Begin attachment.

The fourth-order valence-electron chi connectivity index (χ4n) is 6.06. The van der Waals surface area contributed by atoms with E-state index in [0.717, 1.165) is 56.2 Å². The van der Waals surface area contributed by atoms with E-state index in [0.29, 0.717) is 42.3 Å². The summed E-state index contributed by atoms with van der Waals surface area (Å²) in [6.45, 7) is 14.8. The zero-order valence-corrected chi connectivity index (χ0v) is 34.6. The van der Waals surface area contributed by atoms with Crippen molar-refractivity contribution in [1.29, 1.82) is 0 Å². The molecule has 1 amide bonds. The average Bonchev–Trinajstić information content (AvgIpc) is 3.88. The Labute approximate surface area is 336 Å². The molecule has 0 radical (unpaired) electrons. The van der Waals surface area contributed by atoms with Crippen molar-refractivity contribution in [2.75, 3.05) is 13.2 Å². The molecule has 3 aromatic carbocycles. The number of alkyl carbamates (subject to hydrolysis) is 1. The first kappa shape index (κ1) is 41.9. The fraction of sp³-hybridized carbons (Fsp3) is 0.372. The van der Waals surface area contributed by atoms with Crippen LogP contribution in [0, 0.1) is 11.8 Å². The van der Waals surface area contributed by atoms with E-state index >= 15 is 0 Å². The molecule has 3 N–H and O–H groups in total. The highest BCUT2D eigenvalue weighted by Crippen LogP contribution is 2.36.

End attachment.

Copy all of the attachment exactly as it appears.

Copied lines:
The fourth-order valence-electron chi connectivity index (χ4n) is 6.06. The van der Waals surface area contributed by atoms with E-state index in [0.717, 1.165) is 56.2 Å². The van der Waals surface area contributed by atoms with E-state index in [0.29, 0.717) is 42.3 Å². The summed E-state index contributed by atoms with van der Waals surface area (Å²) in [6.45, 7) is 14.8. The zero-order valence-corrected chi connectivity index (χ0v) is 34.6. The van der Waals surface area contributed by atoms with Crippen molar-refractivity contribution in [1.29, 1.82) is 0 Å². The molecule has 1 amide bonds. The average Bonchev–Trinajstić information content (AvgIpc) is 3.88. The Labute approximate surface area is 336 Å². The molecule has 0 radical (unpaired) electrons. The van der Waals surface area contributed by atoms with Crippen molar-refractivity contribution in [2.75, 3.05) is 13.2 Å². The molecule has 3 aromatic carbocycles. The number of alkyl carbamates (subject to hydrolysis) is 1. The first kappa shape index (κ1) is 41.9. The fraction of sp³-hybridized carbons (Fsp3) is 0.372. The van der Waals surface area contributed by atoms with Crippen LogP contribution in [0, 0.1) is 11.8 Å². The van der Waals surface area contributed by atoms with E-state index >= 15 is 0 Å². The molecule has 3 N–H and O–H groups in total. The highest BCUT2D eigenvalue weighted by Crippen LogP contribution is 2.36.